Scrum User Stories

Agile

Best Scrum User Stories

Best Scrum User Stories

A Scrum user story definition is quite simple. A user story is actually a wish of a certain user that reflects his opinion on the necessary features of the final product. The user stories can be different. Scrum provides the users an ability to express any opinion on the future product.

Processing the user stories is an important activity of the Scrum team. Usually the Product Owner is responsible for it. He is the person who gathers and writes down the user stories. After that the stories go to the product backlog. The product backlog of every Scrum project is formed entirely of user stories.

As the stories are gathered and included into the product backlog; they should be prioritized. The criterion for prioritization is simple. If the user story is detailed and provides lots of information on the user’s wishes about the final product, it is prioritized higher than the rest of the stories. A user story can also be prioritized high if it is connected to some problems of the project. After all the user stories are prioritized in the product backlog, they are divided into smaller groups and become parts of the sprint backlogs. The amount of user stories in the product backlog and their prioritization may be changed in the process of project performance. Usually the intermediate results of the project (the sprint results) that are tested among the users impact them strongly. Reprioritization of the user stories in the product backlog may take place after the completion of each sprint.

All the stories are written in accordance with the special user story template. It includes only the main things about the user and his wishes. Usually the user story includes information about the software that is used, the user’s wishes on the things he needs to perform with the help of it, and his vision of his action final result.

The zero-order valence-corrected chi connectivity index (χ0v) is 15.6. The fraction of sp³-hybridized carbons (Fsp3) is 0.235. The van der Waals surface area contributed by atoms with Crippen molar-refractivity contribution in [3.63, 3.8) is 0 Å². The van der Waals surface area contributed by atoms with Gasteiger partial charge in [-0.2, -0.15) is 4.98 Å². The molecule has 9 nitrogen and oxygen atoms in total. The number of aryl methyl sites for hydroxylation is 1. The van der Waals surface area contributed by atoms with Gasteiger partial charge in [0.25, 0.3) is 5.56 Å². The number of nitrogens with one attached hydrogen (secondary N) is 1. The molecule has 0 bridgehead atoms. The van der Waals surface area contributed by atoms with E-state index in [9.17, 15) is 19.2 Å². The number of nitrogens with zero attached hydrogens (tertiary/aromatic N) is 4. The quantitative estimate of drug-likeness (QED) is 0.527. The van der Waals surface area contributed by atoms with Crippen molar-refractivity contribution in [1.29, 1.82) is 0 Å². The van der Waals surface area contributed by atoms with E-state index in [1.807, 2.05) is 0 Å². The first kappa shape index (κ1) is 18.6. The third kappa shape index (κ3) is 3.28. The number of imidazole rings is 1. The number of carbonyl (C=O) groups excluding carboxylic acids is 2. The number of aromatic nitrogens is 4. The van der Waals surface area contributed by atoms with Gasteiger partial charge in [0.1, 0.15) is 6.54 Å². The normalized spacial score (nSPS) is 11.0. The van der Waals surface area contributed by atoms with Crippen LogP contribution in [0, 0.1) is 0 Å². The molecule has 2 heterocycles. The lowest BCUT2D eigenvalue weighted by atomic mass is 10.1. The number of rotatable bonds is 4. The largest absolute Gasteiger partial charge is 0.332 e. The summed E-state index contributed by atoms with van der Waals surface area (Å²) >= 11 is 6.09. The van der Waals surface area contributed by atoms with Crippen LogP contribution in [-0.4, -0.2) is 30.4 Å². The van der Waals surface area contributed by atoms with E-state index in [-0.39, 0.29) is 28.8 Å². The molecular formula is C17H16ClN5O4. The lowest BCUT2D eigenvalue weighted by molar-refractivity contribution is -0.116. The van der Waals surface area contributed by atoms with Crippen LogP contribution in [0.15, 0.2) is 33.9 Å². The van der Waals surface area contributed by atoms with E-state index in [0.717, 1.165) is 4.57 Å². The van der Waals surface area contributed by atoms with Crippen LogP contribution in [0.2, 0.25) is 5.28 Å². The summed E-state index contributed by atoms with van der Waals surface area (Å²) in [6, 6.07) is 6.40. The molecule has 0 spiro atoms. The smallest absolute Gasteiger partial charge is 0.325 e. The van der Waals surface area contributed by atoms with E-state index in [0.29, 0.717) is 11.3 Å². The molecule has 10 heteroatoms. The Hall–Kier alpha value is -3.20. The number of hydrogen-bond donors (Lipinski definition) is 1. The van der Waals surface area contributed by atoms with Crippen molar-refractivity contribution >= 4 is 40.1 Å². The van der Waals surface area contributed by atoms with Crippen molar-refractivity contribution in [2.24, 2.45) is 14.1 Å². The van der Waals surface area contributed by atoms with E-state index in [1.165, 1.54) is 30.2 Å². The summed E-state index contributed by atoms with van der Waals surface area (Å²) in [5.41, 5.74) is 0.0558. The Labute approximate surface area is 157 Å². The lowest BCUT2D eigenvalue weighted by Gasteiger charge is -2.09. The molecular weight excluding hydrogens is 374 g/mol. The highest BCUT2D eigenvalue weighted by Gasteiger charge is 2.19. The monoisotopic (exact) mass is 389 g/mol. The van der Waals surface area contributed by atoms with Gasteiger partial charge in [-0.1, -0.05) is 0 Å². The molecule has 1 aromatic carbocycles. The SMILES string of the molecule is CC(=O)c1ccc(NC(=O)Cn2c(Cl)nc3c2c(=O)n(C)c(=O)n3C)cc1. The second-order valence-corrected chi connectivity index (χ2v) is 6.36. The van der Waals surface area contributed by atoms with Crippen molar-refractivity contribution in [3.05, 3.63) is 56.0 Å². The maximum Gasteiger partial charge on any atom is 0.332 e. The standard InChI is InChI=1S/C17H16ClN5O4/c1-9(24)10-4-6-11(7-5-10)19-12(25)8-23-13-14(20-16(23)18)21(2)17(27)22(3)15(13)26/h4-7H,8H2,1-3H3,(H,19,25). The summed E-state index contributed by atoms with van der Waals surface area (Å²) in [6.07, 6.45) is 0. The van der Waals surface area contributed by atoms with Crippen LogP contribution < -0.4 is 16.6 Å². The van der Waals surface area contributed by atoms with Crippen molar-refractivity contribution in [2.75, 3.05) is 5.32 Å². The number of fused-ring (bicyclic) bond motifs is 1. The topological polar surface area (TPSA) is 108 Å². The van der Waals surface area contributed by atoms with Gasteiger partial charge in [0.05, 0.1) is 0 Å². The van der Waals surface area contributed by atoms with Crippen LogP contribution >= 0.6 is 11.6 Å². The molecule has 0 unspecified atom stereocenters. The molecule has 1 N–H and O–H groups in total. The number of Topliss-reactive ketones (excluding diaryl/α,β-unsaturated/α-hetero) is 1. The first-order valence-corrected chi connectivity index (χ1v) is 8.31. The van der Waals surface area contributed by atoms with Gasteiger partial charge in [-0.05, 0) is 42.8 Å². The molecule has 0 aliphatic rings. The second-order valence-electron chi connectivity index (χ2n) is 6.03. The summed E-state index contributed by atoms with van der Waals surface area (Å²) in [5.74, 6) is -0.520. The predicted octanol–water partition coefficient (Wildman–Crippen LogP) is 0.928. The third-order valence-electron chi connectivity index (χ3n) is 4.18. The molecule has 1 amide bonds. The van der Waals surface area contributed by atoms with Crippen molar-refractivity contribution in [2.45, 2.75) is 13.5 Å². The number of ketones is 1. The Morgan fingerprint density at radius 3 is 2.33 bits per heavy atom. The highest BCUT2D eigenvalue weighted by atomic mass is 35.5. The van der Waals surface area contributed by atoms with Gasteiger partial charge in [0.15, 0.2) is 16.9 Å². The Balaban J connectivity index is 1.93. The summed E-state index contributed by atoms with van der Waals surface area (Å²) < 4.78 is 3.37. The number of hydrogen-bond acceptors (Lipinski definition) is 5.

There are many user story examples, but we will introduce you only one of them.

A typical user story looks as following:

I, the user of a TV-set,

want to control my TV from distance,

to switch the channels without leaving my sofa.

After the story is written down by the Product Owner, it must be estimated in accordance with a certain list of acceptance criteria. The acceptance test is based on simple criteria that are aimed at the confirmation or refutation of the ability to implement the user’s wishes into the final product. For example, in our case the fulfillment of the user’s requirements is available only if his TV-set is turned on, but if he says that he wants to control a turned off TV-set remotely, this requirement is unrealistic and it cannot be fulfilled.

Sometimes the user stories placed in the product backlog may include non-functional requirements. It means that they cannot be fulfilled. However, it is necessary to include them into the project backlog so the Scrum team could compare them to other user stories and make a conclusion on the products functionality.

As we can see, the use of user stories in the process of Scrum software development has its benefits and disadvantages. However, it is one of the basic principles of the Scrum methodology and it works very well in the Scrum teams all over the world.

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